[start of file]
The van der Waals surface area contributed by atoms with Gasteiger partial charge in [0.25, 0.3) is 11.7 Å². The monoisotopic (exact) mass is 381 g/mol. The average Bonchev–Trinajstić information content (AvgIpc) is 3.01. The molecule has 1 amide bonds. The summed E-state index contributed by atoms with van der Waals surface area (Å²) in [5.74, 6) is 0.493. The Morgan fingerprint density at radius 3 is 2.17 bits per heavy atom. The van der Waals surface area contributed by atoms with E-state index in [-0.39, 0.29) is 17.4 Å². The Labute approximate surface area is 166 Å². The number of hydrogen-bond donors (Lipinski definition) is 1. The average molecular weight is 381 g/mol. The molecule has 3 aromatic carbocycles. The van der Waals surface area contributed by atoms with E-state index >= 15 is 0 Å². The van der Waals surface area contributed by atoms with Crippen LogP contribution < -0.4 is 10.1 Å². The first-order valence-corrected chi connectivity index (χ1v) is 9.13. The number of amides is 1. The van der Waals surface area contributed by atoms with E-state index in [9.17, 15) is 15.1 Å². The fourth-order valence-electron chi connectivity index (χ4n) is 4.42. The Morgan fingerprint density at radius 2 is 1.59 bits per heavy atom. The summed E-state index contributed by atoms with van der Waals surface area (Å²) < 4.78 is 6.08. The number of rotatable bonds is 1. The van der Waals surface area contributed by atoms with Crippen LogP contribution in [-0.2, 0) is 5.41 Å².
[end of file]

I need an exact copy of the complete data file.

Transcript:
The van der Waals surface area contributed by atoms with Gasteiger partial charge in [0.25, 0.3) is 11.7 Å². The monoisotopic (exact) mass is 381 g/mol. The average Bonchev–Trinajstić information content (AvgIpc) is 3.01. The molecule has 1 amide bonds. The summed E-state index contributed by atoms with van der Waals surface area (Å²) in [5.74, 6) is 0.493. The Morgan fingerprint density at radius 3 is 2.17 bits per heavy atom. The van der Waals surface area contributed by atoms with E-state index in [-0.39, 0.29) is 17.4 Å². The Labute approximate surface area is 166 Å². The number of hydrogen-bond donors (Lipinski definition) is 1. The average molecular weight is 381 g/mol. The molecule has 3 aromatic carbocycles. The van der Waals surface area contributed by atoms with E-state index >= 15 is 0 Å². The van der Waals surface area contributed by atoms with Crippen LogP contribution < -0.4 is 10.1 Å². The first-order valence-corrected chi connectivity index (χ1v) is 9.13. The number of amides is 1. The van der Waals surface area contributed by atoms with E-state index in [9.17, 15) is 15.1 Å². The fourth-order valence-electron chi connectivity index (χ4n) is 4.42. The Morgan fingerprint density at radius 2 is 1.59 bits per heavy atom. The summed E-state index contributed by atoms with van der Waals surface area (Å²) < 4.78 is 6.08. The number of rotatable bonds is 1. The van der Waals surface area contributed by atoms with Crippen LogP contribution in [-0.2, 0) is 5.41 Å².